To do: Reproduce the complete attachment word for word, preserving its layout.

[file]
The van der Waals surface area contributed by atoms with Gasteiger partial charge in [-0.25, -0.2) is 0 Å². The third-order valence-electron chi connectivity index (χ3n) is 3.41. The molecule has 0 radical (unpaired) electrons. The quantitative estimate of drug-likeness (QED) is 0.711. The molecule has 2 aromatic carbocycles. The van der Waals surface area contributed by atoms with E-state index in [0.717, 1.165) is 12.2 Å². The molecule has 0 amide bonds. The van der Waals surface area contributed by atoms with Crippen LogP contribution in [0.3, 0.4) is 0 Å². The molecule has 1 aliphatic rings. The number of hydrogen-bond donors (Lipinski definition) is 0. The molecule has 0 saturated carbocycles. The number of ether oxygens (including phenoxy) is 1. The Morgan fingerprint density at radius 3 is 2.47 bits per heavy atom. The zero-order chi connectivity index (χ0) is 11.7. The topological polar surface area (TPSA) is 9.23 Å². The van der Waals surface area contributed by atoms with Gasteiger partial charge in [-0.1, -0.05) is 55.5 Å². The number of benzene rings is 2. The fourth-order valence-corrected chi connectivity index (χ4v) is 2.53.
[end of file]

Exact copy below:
The van der Waals surface area contributed by atoms with Gasteiger partial charge in [-0.25, -0.2) is 0 Å². The third-order valence-electron chi connectivity index (χ3n) is 3.41. The molecule has 0 radical (unpaired) electrons. The quantitative estimate of drug-likeness (QED) is 0.711. The molecule has 2 aromatic carbocycles. The van der Waals surface area contributed by atoms with E-state index in [0.717, 1.165) is 12.2 Å². The molecule has 0 amide bonds. The van der Waals surface area contributed by atoms with Crippen LogP contribution in [0.3, 0.4) is 0 Å². The molecule has 1 aliphatic rings. The number of hydrogen-bond donors (Lipinski definition) is 0. The molecule has 0 saturated carbocycles. The number of ether oxygens (including phenoxy) is 1. The Morgan fingerprint density at radius 3 is 2.47 bits per heavy atom. The zero-order chi connectivity index (χ0) is 11.7. The topological polar surface area (TPSA) is 9.23 Å². The van der Waals surface area contributed by atoms with Gasteiger partial charge in [-0.1, -0.05) is 55.5 Å². The number of benzene rings is 2. The fourth-order valence-corrected chi connectivity index (χ4v) is 2.53.